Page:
That is, stress results when the perceived demands outweigh the perceived capability of the workers.

  1. Actions and strategies are often targeted at either the individual worker or the workplace.
  2. In the literature there are several outcomes related to stress and a poor psychosocial working environment that affects the productivity and, moreover, health of the organisation. These characteristics can either exacerbate or alleviate the effects of risk factors at work and, in turn, the experience of stress [1] [19].
  3. Contemporary theories of stress have been used to inform the definition of work-related stress. Table 1 provides a summary of the definition of each level of intervention, its primary target, and some examples [21].
  4. In addition, this model acknowledges that stress can manifest physiologically, psychologically, behaviourally and socially with detrimental consequences to both the individual and the organisation.

What an individual finds or perceives to be stressful can vary both between and within individuals, and can differ over occasions and time Probst, 2010. In this way, any aspect of the work environment can be perceived as a stressor, and therefore unlike previous models transactional models are not limited by the types and number of psychosocial hazards they can account for. The cognitive assessment by the worker of the perceived demands and capabilities can be influenced by a number of factors: In addition, this model acknowledges that stress can manifest physiologically, psychologically, behaviourally and socially with detrimental consequences to both the individual and the organisation.

Research indicates that the relationship between psychosocial hazards and health outcomes is mediated by a variety of factors; the transactional model accounts for the complex relationship by acknowledging individual variation and differences in the stress process [1]. The reported prevalence of stress is markedly different between the new Member states and the old EU-15.

Work-related stress: Nature and management

At a national level, stress has been found to have significant and real costs to employers and to society-at-large. In the UK, an estimated 70 million working days are lost annually through poor mental health and 10 million of these are the result of anxiety, depression and stress.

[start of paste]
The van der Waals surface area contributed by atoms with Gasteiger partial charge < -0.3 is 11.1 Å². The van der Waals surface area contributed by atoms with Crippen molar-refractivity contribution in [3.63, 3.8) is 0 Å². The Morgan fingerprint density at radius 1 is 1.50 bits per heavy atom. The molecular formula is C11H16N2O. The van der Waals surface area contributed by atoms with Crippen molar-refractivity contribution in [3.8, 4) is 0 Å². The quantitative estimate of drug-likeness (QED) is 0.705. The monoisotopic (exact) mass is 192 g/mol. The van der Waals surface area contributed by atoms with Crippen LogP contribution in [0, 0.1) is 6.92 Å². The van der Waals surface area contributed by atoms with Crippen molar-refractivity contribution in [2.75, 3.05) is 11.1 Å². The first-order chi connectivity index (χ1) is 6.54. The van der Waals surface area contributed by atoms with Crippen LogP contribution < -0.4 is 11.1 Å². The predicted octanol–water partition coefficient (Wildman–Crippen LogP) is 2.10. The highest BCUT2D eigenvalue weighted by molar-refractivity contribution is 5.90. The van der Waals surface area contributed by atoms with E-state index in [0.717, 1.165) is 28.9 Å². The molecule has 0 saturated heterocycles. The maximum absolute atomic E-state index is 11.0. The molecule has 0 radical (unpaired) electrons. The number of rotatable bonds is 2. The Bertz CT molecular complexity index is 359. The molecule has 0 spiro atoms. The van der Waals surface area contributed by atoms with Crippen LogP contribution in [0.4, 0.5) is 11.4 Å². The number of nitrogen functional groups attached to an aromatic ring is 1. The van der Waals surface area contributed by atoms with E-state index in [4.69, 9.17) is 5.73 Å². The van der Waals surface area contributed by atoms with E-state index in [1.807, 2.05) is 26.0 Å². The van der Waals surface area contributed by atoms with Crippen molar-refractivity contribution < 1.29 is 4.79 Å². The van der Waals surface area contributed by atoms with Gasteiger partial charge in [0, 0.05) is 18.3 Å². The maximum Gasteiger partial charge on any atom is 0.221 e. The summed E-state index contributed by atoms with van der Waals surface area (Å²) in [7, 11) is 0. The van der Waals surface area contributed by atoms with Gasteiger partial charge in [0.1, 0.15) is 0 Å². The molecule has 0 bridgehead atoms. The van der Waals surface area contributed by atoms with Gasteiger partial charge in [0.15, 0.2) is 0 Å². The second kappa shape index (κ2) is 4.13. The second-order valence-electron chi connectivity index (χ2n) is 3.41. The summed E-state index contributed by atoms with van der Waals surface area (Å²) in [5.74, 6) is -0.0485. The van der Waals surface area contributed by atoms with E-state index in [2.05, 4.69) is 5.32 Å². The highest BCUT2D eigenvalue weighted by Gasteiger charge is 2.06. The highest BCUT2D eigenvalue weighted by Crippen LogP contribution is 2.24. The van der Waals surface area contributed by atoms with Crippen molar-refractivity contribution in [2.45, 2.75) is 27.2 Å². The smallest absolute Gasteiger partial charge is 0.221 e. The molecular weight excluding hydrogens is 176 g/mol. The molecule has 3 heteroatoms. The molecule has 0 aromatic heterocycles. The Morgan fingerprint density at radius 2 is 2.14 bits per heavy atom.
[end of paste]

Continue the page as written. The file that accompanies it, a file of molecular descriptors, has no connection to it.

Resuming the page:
Undoubtedly, the causes and effects of work stress reflect the changing nature and demands of work and the work environment. Often both the causes and management of work-related stress involve the way in which work is designed, managed and organised. The stress process can be summarised in a model Figure 1 that illustrates the causes of stress, short-term stress reactions, long-term consequences of stress and individual characteristics, as well as their interrelations [18].

Risks for Work Stress Stress reactions may result when people are exposed to risk factors at work. These may include [18] cognitive responses: A growing body of evidence indicates that when stress reactions persist over a prolonged period of time, this may result in more permanent, less reversible health outcomes: These characteristics can either exacerbate or alleviate the effects of risk factors at work and, in turn, the experience of stress [1] [19].

Review Of Related Literature On Stress Management

In the literature there are several outcomes related to stress and a poor psychosocial working environment that affects the productivity and, moreover, health of the organisation: Managing and preventing work-related stress The following section presents an overview of the methods and strategies used to manage and prevent work-related stress.

Actions and strategies are often targeted at either the individual worker or the workplace. More commonly, interventions to prevent and manage stress are often categorised into one of three levels of interventions: A simple schema is usually used to describe the three different levels of interventions.

Although debatable in some of its detail, at a superficial level it is a useful aid to understanding and practice.

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Often policy-level interventions are ignored in such schema: Table 1 provides a summary of the definition of each level of intervention, its primary target, and some examples [21]. The design of primary intervention should be informed by the results of a risk assessment [24]. Elkin and Rosch 1990 summarised a useful range of possible strategies to reduce workplace stressors:

  • This article will summarise the key issues in relation to work-related stress and will discuss how stress at work can best be managed;
  • What is work-related stress?
  • At a national level, stress has been found to have significant and real costs to employers and to society-at-large;
  • This article will summarise the key issues in relation to work-related stress and will discuss how stress at work can best be managed;
  • In the UK, an estimated 70 million working days are lost annually through poor mental health and 10 million of these are the result of anxiety, depression and stress.